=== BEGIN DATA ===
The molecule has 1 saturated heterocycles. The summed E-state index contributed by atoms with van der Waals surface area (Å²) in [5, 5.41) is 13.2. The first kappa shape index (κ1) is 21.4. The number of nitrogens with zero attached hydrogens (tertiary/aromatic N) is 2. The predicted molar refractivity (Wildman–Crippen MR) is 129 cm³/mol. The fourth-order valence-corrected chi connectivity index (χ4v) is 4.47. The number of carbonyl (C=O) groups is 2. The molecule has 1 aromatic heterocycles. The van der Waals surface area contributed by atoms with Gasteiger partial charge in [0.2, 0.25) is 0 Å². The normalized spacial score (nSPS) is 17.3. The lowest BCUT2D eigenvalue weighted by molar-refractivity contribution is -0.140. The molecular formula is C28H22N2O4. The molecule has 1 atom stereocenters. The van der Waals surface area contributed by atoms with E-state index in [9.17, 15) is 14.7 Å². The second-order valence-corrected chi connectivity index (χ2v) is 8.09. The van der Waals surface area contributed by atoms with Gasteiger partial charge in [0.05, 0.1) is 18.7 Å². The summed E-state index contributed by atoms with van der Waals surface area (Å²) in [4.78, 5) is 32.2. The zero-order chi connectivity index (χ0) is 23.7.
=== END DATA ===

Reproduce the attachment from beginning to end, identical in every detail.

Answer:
The molecule has 1 saturated heterocycles. The summed E-state index contributed by atoms with van der Waals surface area (Å²) in [5, 5.41) is 13.2. The first kappa shape index (κ1) is 21.4. The number of nitrogens with zero attached hydrogens (tertiary/aromatic N) is 2. The predicted molar refractivity (Wildman–Crippen MR) is 129 cm³/mol. The fourth-order valence-corrected chi connectivity index (χ4v) is 4.47. The number of carbonyl (C=O) groups is 2. The molecule has 1 aromatic heterocycles. The van der Waals surface area contributed by atoms with Gasteiger partial charge in [0.2, 0.25) is 0 Å². The normalized spacial score (nSPS) is 17.3. The lowest BCUT2D eigenvalue weighted by molar-refractivity contribution is -0.140. The molecular formula is C28H22N2O4. The molecule has 1 atom stereocenters. The van der Waals surface area contributed by atoms with E-state index in [9.17, 15) is 14.7 Å². The second-order valence-corrected chi connectivity index (χ2v) is 8.09. The van der Waals surface area contributed by atoms with Gasteiger partial charge in [0.05, 0.1) is 18.7 Å². The summed E-state index contributed by atoms with van der Waals surface area (Å²) in [4.78, 5) is 32.2. The zero-order chi connectivity index (χ0) is 23.7.